Figure 4-54. Two aircraft have flown into a canyon by error. The canyon is 5,000 feet across and has sheer cliffs on both sides. The pilot in the top image is flying at 120 knots. After realizing the error, the pilot banks hard and uses a 30° bank angle to reverse course. This aircraft requires about 4,000 feet to turn 180°, and makes it out of the canyon safely. The pilot in the bottom image is flying at 140 knots and also uses a 30° angle of bank in an attempt to reverse course. The aircraft, although flying just 20 knots faster than the aircraft in the top image, requires over 6,000 feet to reverse course to safety. Unfortunately, the canyon is only 5,000 feet across and the aircraft will hit the canyon wall. The point is that airspeed is the most influential factor in determining how much distance is required to turn. Many pilots have made the error of increasing the steepness of their bank angle when a simple reduction of speed would have been more appropriate.

 
1 Aidan Monaghan March 15, 2010 at 10:40 am

Question: Is there a formula or program for calculating the turn radius for descending turns?

Thanks.

2 Karl September 19, 2010 at 4:22 am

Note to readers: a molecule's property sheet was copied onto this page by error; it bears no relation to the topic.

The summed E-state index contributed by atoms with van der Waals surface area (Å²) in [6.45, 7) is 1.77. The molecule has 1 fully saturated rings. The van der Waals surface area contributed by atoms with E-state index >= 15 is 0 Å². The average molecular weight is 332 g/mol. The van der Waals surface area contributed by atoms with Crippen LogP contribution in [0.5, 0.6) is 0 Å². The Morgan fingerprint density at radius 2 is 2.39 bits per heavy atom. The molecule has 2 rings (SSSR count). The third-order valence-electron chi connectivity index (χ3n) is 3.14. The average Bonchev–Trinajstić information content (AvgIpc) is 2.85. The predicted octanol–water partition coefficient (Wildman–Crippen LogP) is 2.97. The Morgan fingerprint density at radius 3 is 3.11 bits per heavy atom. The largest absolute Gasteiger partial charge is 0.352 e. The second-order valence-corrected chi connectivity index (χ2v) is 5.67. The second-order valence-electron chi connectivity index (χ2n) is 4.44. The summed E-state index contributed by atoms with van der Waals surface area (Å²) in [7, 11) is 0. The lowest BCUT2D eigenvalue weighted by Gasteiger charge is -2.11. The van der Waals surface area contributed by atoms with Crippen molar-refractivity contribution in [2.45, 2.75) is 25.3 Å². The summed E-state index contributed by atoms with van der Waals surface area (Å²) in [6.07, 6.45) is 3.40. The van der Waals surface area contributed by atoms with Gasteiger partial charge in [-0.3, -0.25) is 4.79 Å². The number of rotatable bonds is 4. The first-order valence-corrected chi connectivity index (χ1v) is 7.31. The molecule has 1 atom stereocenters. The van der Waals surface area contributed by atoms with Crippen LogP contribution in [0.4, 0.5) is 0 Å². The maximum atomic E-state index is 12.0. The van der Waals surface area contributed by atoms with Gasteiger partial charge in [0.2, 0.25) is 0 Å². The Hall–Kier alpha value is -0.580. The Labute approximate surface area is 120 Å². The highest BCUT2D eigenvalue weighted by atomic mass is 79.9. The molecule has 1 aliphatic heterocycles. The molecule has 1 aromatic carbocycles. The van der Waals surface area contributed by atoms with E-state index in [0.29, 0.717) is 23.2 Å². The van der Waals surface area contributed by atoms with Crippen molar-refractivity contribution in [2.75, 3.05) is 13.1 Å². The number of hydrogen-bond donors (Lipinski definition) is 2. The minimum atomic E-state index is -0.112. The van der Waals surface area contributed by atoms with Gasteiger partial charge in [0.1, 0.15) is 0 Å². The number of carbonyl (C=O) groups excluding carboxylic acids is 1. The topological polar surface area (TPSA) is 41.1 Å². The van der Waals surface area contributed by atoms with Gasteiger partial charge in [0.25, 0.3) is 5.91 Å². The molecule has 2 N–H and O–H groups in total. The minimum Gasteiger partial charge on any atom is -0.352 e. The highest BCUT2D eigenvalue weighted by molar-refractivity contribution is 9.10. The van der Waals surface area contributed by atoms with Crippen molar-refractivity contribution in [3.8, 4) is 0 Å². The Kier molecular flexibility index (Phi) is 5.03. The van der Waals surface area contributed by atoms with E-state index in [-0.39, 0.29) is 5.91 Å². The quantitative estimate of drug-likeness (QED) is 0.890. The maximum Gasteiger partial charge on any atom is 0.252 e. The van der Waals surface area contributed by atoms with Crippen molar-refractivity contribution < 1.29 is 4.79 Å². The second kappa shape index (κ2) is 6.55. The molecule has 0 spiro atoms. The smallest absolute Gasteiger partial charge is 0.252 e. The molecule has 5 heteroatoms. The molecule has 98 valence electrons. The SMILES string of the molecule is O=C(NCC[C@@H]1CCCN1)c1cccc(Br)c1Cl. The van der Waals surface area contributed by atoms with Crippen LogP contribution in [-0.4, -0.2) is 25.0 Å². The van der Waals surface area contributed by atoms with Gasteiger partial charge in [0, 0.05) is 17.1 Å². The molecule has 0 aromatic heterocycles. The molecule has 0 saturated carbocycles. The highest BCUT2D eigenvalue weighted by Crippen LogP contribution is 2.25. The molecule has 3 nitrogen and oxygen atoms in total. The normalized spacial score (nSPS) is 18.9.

Hi! In the example above you have used a constant of 11.26 – I presume this constant is in fact no constant but will vary with bank angle (related to G-loads)? How is this number derived? What will the number be for 25 or 35 degree bank?

Brgds, Karl

3 Paul Beardsell June 20, 2011 at 8:52 am

Very poor and dangerous advice. Of course, if you’re going to fly at the same angle of bank the slower aircraft has a smaller radius. But the faster aircraft can bank more without stalling. Do the maths and you see better to bank more, this requires higher speed, and results in higher G-loads on the airframe. The smallest radius turn occurs where you fly fast enough and at a large enough angle of bank to load the aircraft to its maximum G and where that airspeed coincides with the stall speed at that angle of bank. Believe it or not, that is the truth. To prove the presented article wrong imagine one is flying at the stall speed, straight and level: What is the smallest radius of turn? Infinite! If you turn, you stall. So faster is better in at least this example. The answer remains: For a level (i.e. height maintaining) turn at minimum radius: Fly at maximum bank angle which at a speed which corresponds to max G-load at the stall speed for that bank angle. I.e. bank as much as possible at Va.

4 Tom M. September 9, 2011 at 11:47 am

I wish that you would have used the original formulas, instead of using constants in the formulas like 11.26, etc. To answer Karl’s question, this value is due to the particular units being used in the equation, which forces you to use those units. So V must be in knots, and R will be in feet. If this 11.26 value wasn’t there and the original formula was used, then you could specify the units you wanted, with your own conversion factors. For example:

R = V^2 / (tan(bank angle) * g)

To get R in feet, V would be in ft/sec, g in ft/sec^2. If you want to use other units, you just need them to work out correctly in the end to give you the units of R you are looking for…

I hate seeing mysterious numbers within a formula with no appartant meaning.